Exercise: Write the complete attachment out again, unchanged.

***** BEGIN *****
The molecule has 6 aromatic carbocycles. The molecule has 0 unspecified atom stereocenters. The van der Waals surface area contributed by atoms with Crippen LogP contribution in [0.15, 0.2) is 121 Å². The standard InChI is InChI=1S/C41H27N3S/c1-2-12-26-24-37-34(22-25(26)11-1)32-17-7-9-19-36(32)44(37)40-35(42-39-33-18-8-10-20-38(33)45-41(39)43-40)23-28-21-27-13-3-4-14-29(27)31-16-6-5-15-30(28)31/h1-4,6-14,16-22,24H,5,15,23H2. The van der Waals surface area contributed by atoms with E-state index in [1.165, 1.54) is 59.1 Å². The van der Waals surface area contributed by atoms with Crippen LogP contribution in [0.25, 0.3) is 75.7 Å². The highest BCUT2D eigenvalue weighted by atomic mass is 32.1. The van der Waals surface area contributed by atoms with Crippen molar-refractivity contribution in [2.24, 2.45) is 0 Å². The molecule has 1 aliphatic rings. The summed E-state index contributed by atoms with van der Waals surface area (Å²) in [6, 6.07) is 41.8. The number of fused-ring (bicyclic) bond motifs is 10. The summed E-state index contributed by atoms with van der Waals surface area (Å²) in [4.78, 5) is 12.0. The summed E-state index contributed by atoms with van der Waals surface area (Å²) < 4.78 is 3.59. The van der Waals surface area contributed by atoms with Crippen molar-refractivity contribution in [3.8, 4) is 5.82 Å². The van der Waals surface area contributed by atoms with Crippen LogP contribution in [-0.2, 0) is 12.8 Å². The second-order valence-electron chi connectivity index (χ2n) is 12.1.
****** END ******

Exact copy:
The molecule has 6 aromatic carbocycles. The molecule has 0 unspecified atom stereocenters. The van der Waals surface area contributed by atoms with Crippen LogP contribution in [0.15, 0.2) is 121 Å². The standard InChI is InChI=1S/C41H27N3S/c1-2-12-26-24-37-34(22-25(26)11-1)32-17-7-9-19-36(32)44(37)40-35(42-39-33-18-8-10-20-38(33)45-41(39)43-40)23-28-21-27-13-3-4-14-29(27)31-16-6-5-15-30(28)31/h1-4,6-14,16-22,24H,5,15,23H2. The van der Waals surface area contributed by atoms with E-state index in [1.165, 1.54) is 59.1 Å². The van der Waals surface area contributed by atoms with Crippen LogP contribution in [0.25, 0.3) is 75.7 Å². The highest BCUT2D eigenvalue weighted by atomic mass is 32.1. The van der Waals surface area contributed by atoms with Crippen molar-refractivity contribution in [2.24, 2.45) is 0 Å². The molecule has 1 aliphatic rings. The summed E-state index contributed by atoms with van der Waals surface area (Å²) in [6, 6.07) is 41.8. The number of fused-ring (bicyclic) bond motifs is 10. The summed E-state index contributed by atoms with van der Waals surface area (Å²) in [4.78, 5) is 12.0. The summed E-state index contributed by atoms with van der Waals surface area (Å²) < 4.78 is 3.59. The van der Waals surface area contributed by atoms with Crippen molar-refractivity contribution in [3.8, 4) is 5.82 Å². The van der Waals surface area contributed by atoms with Crippen LogP contribution in [-0.2, 0) is 12.8 Å². The second-order valence-electron chi connectivity index (χ2n) is 12.1.